This game supports the add-on memory expansion pack, which can make the graphics even better than the base level graphics. That's saying quite a bit, as the base level graphics are very impressive. The colors appear to be a bit brighter than average and the photo-realistic textures are really nice. The special effects, such as explosions, are not so extravagant that they interfere with other aspects of gameplay. Unfortunately, I don't have a memory expansion so I can't comment on how much better the graphics are with the memory expansion.
There are a lot of sound effects in this game. Virtually every sound imaginable on a battlefield can be heard in this game from screaming people to explosions to helicopter blades to ammo shooting, et cetera, so on and so forth. All of the sounds are done well but there's nothing groundbreaking or incredible here.
If you are familiar with and liked the previous 'Strike' games, you'll love this one just as much. While this is a great action game, don't assume it's mindless -- you have to think and react quickly to situations. The game is very challenging, but not impossible and gives a feeling of accomplishment when you finally finish a mission. Be advised, though, It can also be a bit frustrating at times due to this challenge. Overall it is still a fun game. If you are looking for a challenging action/strategy game, Nuclear Strike 64 may be right up your alley which is why I give it a score of 85.
Download Nuclear Strike 64
Thanks to THQ and Pacific Power & Light Company (that is a name of a game developer by the way), N64 owners will finally be able to play one of the Strike games without having to buy another system first. In this winter 1999 release, players control a variety of military vehicles and complete complex mission objectives in order to stop a nuclear terrorist who desperately wants to start WWIII.
Next from the industrious T HQ comes Nuclear Strike, a timely N64 rendition of the third game in the top grade Strike series, after the Saddam-bashing Desert and the drug-smashing Jungle. And, although Nuclear is seen by Strike afficionados as being the weakest of the three, snappily-named developers Pacific Power & Light - who repair telephone lines in their spare time - reckon they've turned in the best version of Strike yet.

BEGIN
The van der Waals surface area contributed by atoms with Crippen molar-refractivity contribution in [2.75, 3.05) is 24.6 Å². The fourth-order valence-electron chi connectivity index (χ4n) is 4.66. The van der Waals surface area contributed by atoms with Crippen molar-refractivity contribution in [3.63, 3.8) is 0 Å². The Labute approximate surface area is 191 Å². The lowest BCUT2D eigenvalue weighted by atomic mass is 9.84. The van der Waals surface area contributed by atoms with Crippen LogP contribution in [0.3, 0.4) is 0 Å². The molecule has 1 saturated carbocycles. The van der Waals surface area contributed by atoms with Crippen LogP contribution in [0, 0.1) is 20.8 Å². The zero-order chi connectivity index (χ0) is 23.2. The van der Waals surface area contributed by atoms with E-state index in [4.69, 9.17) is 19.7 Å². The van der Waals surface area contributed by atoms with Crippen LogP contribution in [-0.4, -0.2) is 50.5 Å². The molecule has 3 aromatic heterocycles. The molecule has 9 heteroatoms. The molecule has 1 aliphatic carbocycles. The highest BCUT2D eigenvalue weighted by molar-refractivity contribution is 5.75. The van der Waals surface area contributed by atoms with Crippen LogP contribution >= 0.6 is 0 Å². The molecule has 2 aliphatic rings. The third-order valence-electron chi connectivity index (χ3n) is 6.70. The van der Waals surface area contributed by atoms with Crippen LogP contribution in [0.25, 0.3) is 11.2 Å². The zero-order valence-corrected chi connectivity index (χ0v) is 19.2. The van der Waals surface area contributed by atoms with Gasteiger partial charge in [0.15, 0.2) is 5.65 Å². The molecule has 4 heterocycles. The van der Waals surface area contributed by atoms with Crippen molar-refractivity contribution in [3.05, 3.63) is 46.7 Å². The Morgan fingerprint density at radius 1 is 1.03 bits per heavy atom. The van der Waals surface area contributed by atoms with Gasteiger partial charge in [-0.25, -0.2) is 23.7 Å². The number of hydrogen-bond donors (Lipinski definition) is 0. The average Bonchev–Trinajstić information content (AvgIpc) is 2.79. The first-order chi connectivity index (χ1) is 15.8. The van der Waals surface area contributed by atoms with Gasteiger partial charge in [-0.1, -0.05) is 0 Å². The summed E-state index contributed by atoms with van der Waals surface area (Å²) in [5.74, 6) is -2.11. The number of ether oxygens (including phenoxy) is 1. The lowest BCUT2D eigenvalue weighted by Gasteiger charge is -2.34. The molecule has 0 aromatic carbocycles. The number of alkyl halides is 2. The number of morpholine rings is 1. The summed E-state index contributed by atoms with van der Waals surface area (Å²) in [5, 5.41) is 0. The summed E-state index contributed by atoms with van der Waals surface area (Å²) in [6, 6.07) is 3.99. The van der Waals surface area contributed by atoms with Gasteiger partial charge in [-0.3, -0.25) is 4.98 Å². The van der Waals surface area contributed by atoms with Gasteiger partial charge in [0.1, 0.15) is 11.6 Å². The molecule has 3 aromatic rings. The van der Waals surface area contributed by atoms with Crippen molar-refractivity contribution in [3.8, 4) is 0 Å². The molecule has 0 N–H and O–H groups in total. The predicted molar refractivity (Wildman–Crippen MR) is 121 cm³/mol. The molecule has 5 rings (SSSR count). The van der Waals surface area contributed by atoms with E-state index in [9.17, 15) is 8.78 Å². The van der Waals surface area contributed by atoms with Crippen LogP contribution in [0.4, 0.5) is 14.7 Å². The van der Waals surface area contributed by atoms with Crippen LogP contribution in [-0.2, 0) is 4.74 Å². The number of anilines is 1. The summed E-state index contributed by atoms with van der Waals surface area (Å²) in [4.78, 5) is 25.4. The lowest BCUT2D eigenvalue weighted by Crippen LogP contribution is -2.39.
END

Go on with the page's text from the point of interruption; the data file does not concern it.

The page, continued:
Probably part of the reason is that they've created the entire game from scratch, bravely deciding not to simply port over the age-old PlayStation and PC versions, and instead give N64 gamers something to shout about. The result is a surprisingly fine-looking chopper sim with 15 different air, ground and water vehicles - including Apache 'copters, Harrier jump jets, tanks and hovercrafts - as well as some much-improved Al, with CPU opponents reacting and attacking depending on what you do. The effect is mightily impressive.
Disappoint in ugly there's no four-way deathmatching, even though the Strike series would be perfect for a spot of multiplayer rocket-launching. But there should be more than enough one-player missions to keep you going (over 20 according to T HQ), and the extensive gameplay enhancements - better Al, quicker speeds, bigger explosions - means there's also a good deal more to occupy your time. In fact, this could just be one of the best Strike games yet.
Look out for more as we get it...
With enough military vehicles to challenge even the G8 superpowers, the Strike series is finally landing on the N64. While controlling Apache helicopters and hovercrafts, you'll try to stop a crazed terrorist bent on starting a nuclear war. Pitted against a "smart" A.I. that reacts to player behavior and commands, you'll carry the fight from the jungles of Asia to tropical islands in the South Seas. If Nuclear Strike is anything like its PlayStation predecessors, you can expect intense action and a lot of explosions this winter.